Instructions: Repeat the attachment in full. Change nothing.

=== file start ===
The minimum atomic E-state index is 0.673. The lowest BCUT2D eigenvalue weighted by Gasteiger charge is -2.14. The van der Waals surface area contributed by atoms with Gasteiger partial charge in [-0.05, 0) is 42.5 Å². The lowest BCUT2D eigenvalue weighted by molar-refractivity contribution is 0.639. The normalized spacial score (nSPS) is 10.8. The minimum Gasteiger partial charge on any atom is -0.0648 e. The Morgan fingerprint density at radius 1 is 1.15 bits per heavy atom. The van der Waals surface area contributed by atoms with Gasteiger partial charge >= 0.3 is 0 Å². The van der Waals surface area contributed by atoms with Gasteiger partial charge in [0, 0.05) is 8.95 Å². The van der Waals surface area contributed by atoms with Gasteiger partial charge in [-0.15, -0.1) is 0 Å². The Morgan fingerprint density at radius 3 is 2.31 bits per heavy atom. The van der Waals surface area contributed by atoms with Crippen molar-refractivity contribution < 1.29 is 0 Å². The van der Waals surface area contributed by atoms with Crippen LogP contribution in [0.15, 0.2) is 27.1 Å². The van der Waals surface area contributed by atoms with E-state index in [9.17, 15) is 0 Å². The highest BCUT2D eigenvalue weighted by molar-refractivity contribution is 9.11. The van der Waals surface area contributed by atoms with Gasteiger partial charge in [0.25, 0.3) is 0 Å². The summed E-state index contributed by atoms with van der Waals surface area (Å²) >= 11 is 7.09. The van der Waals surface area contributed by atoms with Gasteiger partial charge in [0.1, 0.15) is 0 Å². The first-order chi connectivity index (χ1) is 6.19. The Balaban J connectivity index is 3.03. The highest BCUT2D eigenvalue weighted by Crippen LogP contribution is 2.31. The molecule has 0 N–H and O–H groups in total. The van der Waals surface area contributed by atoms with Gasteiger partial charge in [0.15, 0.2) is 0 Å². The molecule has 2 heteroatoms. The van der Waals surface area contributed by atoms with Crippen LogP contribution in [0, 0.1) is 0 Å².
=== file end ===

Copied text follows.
The minimum atomic E-state index is 0.673. The lowest BCUT2D eigenvalue weighted by Gasteiger charge is -2.14. The van der Waals surface area contributed by atoms with Gasteiger partial charge in [-0.05, 0) is 42.5 Å². The lowest BCUT2D eigenvalue weighted by molar-refractivity contribution is 0.639. The normalized spacial score (nSPS) is 10.8. The minimum Gasteiger partial charge on any atom is -0.0648 e. The Morgan fingerprint density at radius 1 is 1.15 bits per heavy atom. The van der Waals surface area contributed by atoms with Gasteiger partial charge >= 0.3 is 0 Å². The van der Waals surface area contributed by atoms with Gasteiger partial charge in [0, 0.05) is 8.95 Å². The van der Waals surface area contributed by atoms with Gasteiger partial charge in [-0.15, -0.1) is 0 Å². The Morgan fingerprint density at radius 3 is 2.31 bits per heavy atom. The van der Waals surface area contributed by atoms with Crippen molar-refractivity contribution < 1.29 is 0 Å². The van der Waals surface area contributed by atoms with Crippen LogP contribution in [0.15, 0.2) is 27.1 Å². The van der Waals surface area contributed by atoms with E-state index in [9.17, 15) is 0 Å². The highest BCUT2D eigenvalue weighted by molar-refractivity contribution is 9.11. The van der Waals surface area contributed by atoms with Gasteiger partial charge in [0.25, 0.3) is 0 Å². The summed E-state index contributed by atoms with van der Waals surface area (Å²) >= 11 is 7.09. The van der Waals surface area contributed by atoms with Gasteiger partial charge in [0.1, 0.15) is 0 Å². The first-order chi connectivity index (χ1) is 6.19. The Balaban J connectivity index is 3.03. The highest BCUT2D eigenvalue weighted by Crippen LogP contribution is 2.31. The molecule has 0 N–H and O–H groups in total. The van der Waals surface area contributed by atoms with Gasteiger partial charge in [0.15, 0.2) is 0 Å². The molecule has 2 heteroatoms. The van der Waals surface area contributed by atoms with Crippen LogP contribution in [0, 0.1) is 0 Å².